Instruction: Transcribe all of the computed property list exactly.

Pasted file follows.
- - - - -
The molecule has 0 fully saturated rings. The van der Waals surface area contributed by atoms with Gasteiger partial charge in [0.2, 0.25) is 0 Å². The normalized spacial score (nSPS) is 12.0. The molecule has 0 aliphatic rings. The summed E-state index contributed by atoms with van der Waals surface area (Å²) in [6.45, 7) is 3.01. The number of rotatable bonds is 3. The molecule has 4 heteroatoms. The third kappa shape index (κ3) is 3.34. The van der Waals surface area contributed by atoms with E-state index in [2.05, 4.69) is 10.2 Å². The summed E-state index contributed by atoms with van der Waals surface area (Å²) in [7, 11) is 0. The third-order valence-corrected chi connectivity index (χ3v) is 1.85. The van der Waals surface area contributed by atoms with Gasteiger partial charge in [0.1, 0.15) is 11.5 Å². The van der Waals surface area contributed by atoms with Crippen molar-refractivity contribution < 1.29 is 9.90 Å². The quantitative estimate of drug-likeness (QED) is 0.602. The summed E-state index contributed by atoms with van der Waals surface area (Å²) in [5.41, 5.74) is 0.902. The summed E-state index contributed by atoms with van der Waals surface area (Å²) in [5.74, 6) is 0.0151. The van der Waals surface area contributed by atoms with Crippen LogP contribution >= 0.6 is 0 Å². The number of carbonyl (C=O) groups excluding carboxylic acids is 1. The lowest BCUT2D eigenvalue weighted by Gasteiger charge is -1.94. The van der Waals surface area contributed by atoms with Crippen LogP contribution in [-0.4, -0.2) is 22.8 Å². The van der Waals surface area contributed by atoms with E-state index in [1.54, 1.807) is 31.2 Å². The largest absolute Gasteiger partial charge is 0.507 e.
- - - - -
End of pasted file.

The molecule has 0 fully saturated rings. The van der Waals surface area contributed by atoms with Gasteiger partial charge in [0.2, 0.25) is 0 Å². The normalized spacial score (nSPS) is 12.0. The molecule has 0 aliphatic rings. The summed E-state index contributed by atoms with van der Waals surface area (Å²) in [6.45, 7) is 3.01. The number of rotatable bonds is 3. The molecule has 4 heteroatoms. The third kappa shape index (κ3) is 3.34. The van der Waals surface area contributed by atoms with E-state index in [2.05, 4.69) is 10.2 Å². The summed E-state index contributed by atoms with van der Waals surface area (Å²) in [7, 11) is 0. The third-order valence-corrected chi connectivity index (χ3v) is 1.85. The van der Waals surface area contributed by atoms with Gasteiger partial charge in [0.1, 0.15) is 11.5 Å². The van der Waals surface area contributed by atoms with Crippen molar-refractivity contribution < 1.29 is 9.90 Å². The quantitative estimate of drug-likeness (QED) is 0.602. The summed E-state index contributed by atoms with van der Waals surface area (Å²) in [5.41, 5.74) is 0.902. The summed E-state index contributed by atoms with van der Waals surface area (Å²) in [5.74, 6) is 0.0151. The van der Waals surface area contributed by atoms with Crippen LogP contribution >= 0.6 is 0 Å². The number of carbonyl (C=O) groups excluding carboxylic acids is 1. The lowest BCUT2D eigenvalue weighted by Gasteiger charge is -1.94. The van der Waals surface area contributed by atoms with Crippen LogP contribution in [-0.4, -0.2) is 22.8 Å². The van der Waals surface area contributed by atoms with E-state index in [1.54, 1.807) is 31.2 Å². The largest absolute Gasteiger partial charge is 0.507 e.